Kenneth R. Adamo

Kirkland & Ellis (Chicago), Kirkland & Ellis (New York)
Lawyer (Partner)

Ken Adamo is a partner in the Intellectual Property group in Kirkland’s Chicago and New York offices. His practice focuses on all areas of intellectual property law, particularly including patent, copyright, unfair competition, trade secrets, and related antitrust matters. Ken has extensive trial experience as lead counsel in jury and nonjury cases before state and federal courts and before the United States International Trade Commission, as well as ex parte and inter partes experience in the U.S. Patent and Trademark Office. He has had substantial experience as lead counsel in arbitrations and other alternative dispute resolution proceedings. He also actively practices before the U.S. Court of Appeals for the Federal Circuit, having appeared in 40 appeals to date. He is registered to practice before the U.S. Patent and Trademark Office, Reg. No. 27,299 (1974) and is admitted to the state bars of Illinois (1975), New York (1976), Ohio (1984), and Texas (1988). Ken has extensive trial experience as lead counsel in jury and nonjury cases before the state and federal courts and before the United States International Trade Commission, as well as ex parte and inter partes experience in the U.S. Patent and Trademark Office. He also has had substantial experience as lead counsel in arbitrations (ICC, AAA, as well as nonadministered proceedings) and other alternative dispute resolution proceedings. Although acting as lead trial counsel makes up the core of his practice, Ken has an active practice before the U.S. Court of Appeals for the Federal Circuit, where he has appeared to date in more than 35 appeals, most of which he has argued. Ken has written and lectured on intellectual property law, for both U.S. and non-U.S. publications and organizations, on topics and issues including U.S. permanent injunction/eBay practice, U.S. motion practice, U.S. discovery practice (including e-discovery), International Trade Commission proceedings, reexamination, fraud/inequitable conduct in procuring patents, combined-reference obviousness, cyberart, the doctrine of equivalents/prosecution history estoppel, exhaustion, internet jurisdiction, patent marking, and effects of non-U.S. adjudications on U.S. litigation. He also has written and lectured on a wide variety of trial and litigation issues, skills, and training.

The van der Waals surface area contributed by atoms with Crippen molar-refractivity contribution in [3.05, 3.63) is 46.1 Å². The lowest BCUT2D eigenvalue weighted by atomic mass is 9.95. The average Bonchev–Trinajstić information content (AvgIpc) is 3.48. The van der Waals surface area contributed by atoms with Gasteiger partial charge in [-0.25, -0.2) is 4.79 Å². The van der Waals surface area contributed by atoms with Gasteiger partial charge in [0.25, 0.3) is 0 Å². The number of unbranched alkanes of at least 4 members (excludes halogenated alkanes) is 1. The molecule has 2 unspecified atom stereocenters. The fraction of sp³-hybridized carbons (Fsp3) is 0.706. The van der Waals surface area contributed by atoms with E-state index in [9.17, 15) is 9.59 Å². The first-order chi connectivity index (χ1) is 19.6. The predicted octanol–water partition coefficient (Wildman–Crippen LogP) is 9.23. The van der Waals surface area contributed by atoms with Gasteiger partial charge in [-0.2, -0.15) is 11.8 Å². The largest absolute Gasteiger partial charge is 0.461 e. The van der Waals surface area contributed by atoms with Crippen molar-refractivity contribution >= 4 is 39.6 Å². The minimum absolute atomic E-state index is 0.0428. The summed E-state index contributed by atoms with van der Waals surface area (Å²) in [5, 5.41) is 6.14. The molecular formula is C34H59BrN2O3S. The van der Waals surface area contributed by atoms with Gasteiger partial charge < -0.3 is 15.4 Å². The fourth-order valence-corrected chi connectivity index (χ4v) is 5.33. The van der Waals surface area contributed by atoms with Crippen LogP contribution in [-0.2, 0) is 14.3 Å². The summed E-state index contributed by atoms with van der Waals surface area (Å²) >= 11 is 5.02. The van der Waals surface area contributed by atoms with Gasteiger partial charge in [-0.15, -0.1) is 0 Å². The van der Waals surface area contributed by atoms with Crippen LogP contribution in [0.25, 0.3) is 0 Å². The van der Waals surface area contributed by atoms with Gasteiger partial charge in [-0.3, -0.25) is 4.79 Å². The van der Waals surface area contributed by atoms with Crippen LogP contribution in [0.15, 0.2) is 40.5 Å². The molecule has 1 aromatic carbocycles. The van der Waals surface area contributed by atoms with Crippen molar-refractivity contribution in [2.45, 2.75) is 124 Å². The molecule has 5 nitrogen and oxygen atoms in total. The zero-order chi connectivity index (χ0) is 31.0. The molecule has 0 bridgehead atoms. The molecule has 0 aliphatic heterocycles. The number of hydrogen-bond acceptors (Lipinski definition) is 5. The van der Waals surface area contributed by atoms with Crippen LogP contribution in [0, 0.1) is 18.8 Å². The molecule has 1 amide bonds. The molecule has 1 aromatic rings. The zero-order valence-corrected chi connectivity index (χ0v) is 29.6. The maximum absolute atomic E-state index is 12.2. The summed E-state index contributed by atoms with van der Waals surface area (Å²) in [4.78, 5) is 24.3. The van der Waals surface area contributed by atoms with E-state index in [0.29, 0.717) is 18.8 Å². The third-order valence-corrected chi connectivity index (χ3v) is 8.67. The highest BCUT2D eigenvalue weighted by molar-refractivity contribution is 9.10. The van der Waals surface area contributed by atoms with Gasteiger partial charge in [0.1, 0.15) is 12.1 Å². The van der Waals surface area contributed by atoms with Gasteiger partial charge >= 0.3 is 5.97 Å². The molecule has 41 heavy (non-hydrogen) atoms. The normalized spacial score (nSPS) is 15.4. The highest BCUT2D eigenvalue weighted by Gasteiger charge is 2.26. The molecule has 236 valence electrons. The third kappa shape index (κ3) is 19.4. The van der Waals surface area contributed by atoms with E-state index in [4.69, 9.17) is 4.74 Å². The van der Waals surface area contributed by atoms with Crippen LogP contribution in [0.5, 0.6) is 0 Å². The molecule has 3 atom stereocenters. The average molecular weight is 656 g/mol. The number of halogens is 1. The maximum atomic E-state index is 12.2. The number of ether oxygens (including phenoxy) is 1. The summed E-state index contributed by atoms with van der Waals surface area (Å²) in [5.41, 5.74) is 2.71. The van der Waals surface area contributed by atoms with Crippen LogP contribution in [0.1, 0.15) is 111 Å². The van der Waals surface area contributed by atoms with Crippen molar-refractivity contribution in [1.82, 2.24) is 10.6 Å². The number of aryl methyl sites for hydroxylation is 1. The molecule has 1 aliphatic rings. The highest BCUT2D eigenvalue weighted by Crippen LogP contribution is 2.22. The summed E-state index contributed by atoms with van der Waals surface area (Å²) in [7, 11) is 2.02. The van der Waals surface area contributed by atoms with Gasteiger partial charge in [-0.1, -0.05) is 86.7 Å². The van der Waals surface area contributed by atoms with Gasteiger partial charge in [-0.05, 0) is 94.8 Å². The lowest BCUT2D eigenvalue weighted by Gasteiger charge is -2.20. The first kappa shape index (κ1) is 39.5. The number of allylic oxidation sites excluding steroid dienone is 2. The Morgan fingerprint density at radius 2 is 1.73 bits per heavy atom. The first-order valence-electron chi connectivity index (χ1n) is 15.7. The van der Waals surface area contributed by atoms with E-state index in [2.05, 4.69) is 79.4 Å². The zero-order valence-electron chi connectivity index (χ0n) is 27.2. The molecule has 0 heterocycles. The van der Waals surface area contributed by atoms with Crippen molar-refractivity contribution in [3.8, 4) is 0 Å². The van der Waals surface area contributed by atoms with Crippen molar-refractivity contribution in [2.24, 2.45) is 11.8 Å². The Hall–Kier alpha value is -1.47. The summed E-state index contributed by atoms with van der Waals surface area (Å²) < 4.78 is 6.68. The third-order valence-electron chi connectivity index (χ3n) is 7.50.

Linked authors

Jones Day (Washington)
Jones Day (Cleveland)
Jones Day (Cleveland)

Articles

982 Bulletin

David M. Maiorana, Geoffrey D. Oliver, Kenneth R. Adamo, Michelle K. Fischer The US Court of Appeals for the Federal Circuit limits patent misuse doctrine and distinguishes it from antitrust violation (Princo)

982

The U.S. Court of Appeals for the Federal Circuit issued an en banc decision with significant implications for the doctrine of patent misuse. The decision issued last week overturns part of a Federal Circuit panel decision last year holding that Philips may have committed patent misuse by (...)

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